I have a hard drive with Windows XP SP3 installed on it. When the drive is connected through the standard SATA connector inside the laptop, everything works as expected.

However when I remove the drive from the laptop and connect the drive to the external USB adapter, almost all files / folders lose the 'Owner' field contents. I was wondering why could that be. I've tried two USB adapters and this happens on each. I could take the ownership of all of the files, but this would overwrite the Owner value (the Owner value that is present when the drive is accessed through standard SATA connector in the laptop).

//edit: if the hard drive is used through the USB adapter, I can't access most of the files, at least until I take ownership of the files (/folders).

This is how it looks like:

HDD inside USB adapter: enter image description here

HDD inside laptop: enter image description here

(note the Owner column)

//edit: some of the files on the first screenshot have Owner field filled up. That's because I took the ownership of those files / folders to be able to access the files on the hard drive.

//edit2: also, if the hard drive is connected through USB adapter and if I've took the ownership of some files by the 'ddd' user, then if i login as a different user (lets say 'eee' user), the owner field is _still_ empty:

ddd user: enter image description here eee user: enter image description here eee user can't access the 'ddd' folder.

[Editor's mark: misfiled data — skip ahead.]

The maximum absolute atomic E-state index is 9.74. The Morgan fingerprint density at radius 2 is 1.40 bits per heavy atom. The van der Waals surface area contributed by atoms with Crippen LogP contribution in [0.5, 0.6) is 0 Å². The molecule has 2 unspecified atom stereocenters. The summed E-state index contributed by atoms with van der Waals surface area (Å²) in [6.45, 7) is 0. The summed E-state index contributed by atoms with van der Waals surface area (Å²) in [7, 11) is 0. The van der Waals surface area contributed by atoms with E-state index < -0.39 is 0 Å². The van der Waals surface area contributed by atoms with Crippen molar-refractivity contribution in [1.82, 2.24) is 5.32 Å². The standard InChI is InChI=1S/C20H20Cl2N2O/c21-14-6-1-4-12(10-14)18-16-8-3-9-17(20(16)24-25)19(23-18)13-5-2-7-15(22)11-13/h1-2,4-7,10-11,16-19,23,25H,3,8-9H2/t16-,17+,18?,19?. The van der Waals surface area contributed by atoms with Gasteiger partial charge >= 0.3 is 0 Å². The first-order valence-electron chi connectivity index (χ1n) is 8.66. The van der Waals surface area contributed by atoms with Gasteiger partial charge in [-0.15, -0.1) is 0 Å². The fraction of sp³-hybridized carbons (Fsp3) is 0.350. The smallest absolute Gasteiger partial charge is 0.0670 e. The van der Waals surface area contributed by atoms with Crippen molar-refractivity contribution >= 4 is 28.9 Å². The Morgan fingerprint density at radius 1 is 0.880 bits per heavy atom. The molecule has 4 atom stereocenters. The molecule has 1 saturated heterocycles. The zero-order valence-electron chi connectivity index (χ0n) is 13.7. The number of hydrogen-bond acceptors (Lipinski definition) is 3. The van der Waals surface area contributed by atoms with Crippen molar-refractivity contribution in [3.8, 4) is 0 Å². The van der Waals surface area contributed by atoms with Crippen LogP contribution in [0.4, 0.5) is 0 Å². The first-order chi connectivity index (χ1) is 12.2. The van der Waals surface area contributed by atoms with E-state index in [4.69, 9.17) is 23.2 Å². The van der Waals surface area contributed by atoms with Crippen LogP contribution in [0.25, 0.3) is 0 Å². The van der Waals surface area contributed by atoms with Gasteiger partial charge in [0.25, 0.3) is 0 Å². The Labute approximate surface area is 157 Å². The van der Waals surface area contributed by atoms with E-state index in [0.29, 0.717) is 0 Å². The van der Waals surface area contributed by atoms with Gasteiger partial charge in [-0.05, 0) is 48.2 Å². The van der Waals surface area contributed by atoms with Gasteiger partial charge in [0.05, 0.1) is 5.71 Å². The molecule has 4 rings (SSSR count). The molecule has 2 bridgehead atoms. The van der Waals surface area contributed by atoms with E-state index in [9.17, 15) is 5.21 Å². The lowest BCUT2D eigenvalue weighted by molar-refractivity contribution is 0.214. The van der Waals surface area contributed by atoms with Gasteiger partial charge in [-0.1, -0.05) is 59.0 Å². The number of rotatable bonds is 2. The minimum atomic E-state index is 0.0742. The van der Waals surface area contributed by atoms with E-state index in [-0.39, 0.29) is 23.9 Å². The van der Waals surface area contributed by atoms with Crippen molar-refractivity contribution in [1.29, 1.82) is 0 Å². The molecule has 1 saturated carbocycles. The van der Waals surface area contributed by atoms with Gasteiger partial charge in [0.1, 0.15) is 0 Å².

Both users have Administrator priviledges.


When you create or edit a file on a NTFS drive it gets the user or group assigned to it. Microsoft explains this mechanism pretty good. Basically every file gets a domain group and a user assigned. (DOMAIN\user)

Of course they don't really talk about how it works in depth but the folks who rebuild ntfs-3g for linux had to dig into the filesystem to understand how it works. There is an article that explains how linux users can be mapped to the windows users for easier workflow. Although we are not talking about linux here, the information you can see is that the mappings are a set of different numbers, eg:


The part in front of the colons is the linux user ID, the part after that is the Windows User ID, which is actually stored in the owner field. Although Windows of course does not need a linux user ID it will have a similar mapping table, mapping the systems users against the IDs stored in the file.

When you are looking at a file now on the correct system that actually has this owner, Windows can read and identify this ID. But if you take the drive to another computer it can't be mapped, simply because the files owner is not known to the other system.

(I am only guessing here, but to me this seems to be the reason)

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